Employment Law Solicitors and Legal Aid – Can You Get Free Representation?

If you are in an employment dispute you may be looking for legal advice. There are a number of organisations that you can go to in order to get this advice. Our guide looks at employment solicitors and legal aid, and free resources to get legal help.

a solicitor consulting with a client

Finding a Solicitor

A solicitor may not be your first point of call. But if the dispute goes to employment tribunal or court it would be unwise to go without preparing for the case. It’s advisable to have qualified legal representation with you.

Solicitors are not cheap, so it may be worthwhile finding one who will offer an initial consultation for free or for a fixed fee.

This will let you to find out what the legal position is. You should also get an idea of likely cost, so that you don’t end up with open ended fees.

Solicitors can tell you this over the phone. They will also tell you if they have a partner who specialises in employment law, which is highly recommended.

There are legal aid schemes throughout the United Kingdom where the government will cover your costs.

But the scheme run in England and Wales by the Legal Services Commission does not help in employment disputes. The exception to this is for a a criminal negligence claim.

This is unlikely, although it could be the case in a dispute over a Health And Safety related matter. In Scotland the service is administered by the Scottish Legal Aid Board but again, workplace disputes are not covered.

In Northern Ireland, you can get legal aid for advice about a claim to an Industrial Tribunal and preparation for it. But the scheme doesn’t cover a representative to appear at the tribunal.

You can get further information from the Department of Employment and Learning.

In all the countries of the United Kingdom, the legal aid schemes are means-tested. That means you will only qualify for the aid if you are on a low income.

This creates a problem for many people who aren’t considered to be on a low enough income to qualify for legal aid but are not wealthy enough to afford legal fees.

If you’re in a Trade Union, and they support your claim, they are likely to provide free legal advice.

This has one downside, however, in that many employment disputes, particularly unfair dismissal, become bartering affairs. The company often offers increasing amounts of compensation to settle out of court as the court date draws near.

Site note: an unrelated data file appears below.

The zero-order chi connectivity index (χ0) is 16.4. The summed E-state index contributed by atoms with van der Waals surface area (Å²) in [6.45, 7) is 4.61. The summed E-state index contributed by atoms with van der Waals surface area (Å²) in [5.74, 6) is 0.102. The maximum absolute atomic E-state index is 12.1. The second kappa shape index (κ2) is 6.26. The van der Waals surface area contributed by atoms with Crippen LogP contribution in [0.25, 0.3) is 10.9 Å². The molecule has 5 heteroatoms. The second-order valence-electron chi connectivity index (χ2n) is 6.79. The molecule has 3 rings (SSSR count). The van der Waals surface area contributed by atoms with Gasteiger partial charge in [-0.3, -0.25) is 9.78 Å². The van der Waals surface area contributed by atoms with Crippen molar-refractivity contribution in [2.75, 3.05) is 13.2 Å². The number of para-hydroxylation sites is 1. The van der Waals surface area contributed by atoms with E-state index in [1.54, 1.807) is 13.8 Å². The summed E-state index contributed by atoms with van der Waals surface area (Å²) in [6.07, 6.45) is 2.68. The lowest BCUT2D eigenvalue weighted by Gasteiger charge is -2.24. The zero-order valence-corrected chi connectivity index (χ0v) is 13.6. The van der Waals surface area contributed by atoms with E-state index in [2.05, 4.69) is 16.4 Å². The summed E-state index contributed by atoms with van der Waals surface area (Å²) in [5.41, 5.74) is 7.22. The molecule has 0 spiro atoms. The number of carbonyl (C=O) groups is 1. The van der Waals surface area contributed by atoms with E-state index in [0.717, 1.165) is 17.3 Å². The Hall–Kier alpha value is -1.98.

At some point the amount of compensation will become one that the union lawyer may regard as the best offer. If you do not take their advice to accept the offer and go to court anyway, the union may withdraw the funding.

This is understandable from the union’s point of view. They don’t want to be spending time and member’s money on unnecessary court cases. This isn’t a problem if compensation is the main aim.

It is a problem when the complainant wants to take the case to court in order to prove a point or set a legal precedent. They may prevented from this because the arrangement means that it has become about compensation instead.

If you aren’t a member of a trade union then the Citizens Advice Bureau (CAB) will be able to help.

They are a charity with local offices throughout the United Kingdom who will offer free advice about your situation that is impartial and independent.

They will not be able to appear in court with you, but they may be able to direct you to a solicitor who does what is called pro bono work. This is when they commit to doing a proportion of work for free as a social service. They can also help you find a solicitor who specialises in employment disputes.

ACAS, the Advisory, Conciliation and Arbitration Service, can also help and advise. Their advice is free, although legal representation will not be.

In England and Wales, a service known as Community Legal Services has been set up as an umbrella organisation to provide information about all these different methods of obtaining legal advice, whether free or paid for. They are a good first place to go if you are in need of advice.

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